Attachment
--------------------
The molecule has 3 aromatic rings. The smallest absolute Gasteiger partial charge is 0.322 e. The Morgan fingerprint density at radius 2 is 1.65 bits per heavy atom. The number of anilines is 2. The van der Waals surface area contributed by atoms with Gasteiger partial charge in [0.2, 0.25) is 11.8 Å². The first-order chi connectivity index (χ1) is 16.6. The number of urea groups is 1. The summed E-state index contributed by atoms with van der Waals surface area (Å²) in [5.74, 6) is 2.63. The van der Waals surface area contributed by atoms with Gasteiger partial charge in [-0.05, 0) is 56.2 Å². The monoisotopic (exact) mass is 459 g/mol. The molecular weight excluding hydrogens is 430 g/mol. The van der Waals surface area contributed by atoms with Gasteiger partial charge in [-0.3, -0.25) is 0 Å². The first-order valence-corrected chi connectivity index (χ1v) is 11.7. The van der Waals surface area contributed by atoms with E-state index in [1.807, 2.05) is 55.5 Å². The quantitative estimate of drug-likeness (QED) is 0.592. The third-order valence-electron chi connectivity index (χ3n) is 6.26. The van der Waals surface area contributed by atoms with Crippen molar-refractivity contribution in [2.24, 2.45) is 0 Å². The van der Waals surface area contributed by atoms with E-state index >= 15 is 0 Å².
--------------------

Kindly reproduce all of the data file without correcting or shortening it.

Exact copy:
The molecule has 3 aromatic rings. The smallest absolute Gasteiger partial charge is 0.322 e. The Morgan fingerprint density at radius 2 is 1.65 bits per heavy atom. The number of anilines is 2. The van der Waals surface area contributed by atoms with Gasteiger partial charge in [0.2, 0.25) is 11.8 Å². The first-order chi connectivity index (χ1) is 16.6. The number of urea groups is 1. The summed E-state index contributed by atoms with van der Waals surface area (Å²) in [5.74, 6) is 2.63. The van der Waals surface area contributed by atoms with Gasteiger partial charge in [-0.05, 0) is 56.2 Å². The monoisotopic (exact) mass is 459 g/mol. The molecular weight excluding hydrogens is 430 g/mol. The van der Waals surface area contributed by atoms with Gasteiger partial charge in [-0.3, -0.25) is 0 Å². The first-order valence-corrected chi connectivity index (χ1v) is 11.7. The van der Waals surface area contributed by atoms with E-state index in [1.807, 2.05) is 55.5 Å². The quantitative estimate of drug-likeness (QED) is 0.592. The third-order valence-electron chi connectivity index (χ3n) is 6.26. The van der Waals surface area contributed by atoms with Crippen molar-refractivity contribution in [2.24, 2.45) is 0 Å². The van der Waals surface area contributed by atoms with E-state index >= 15 is 0 Å².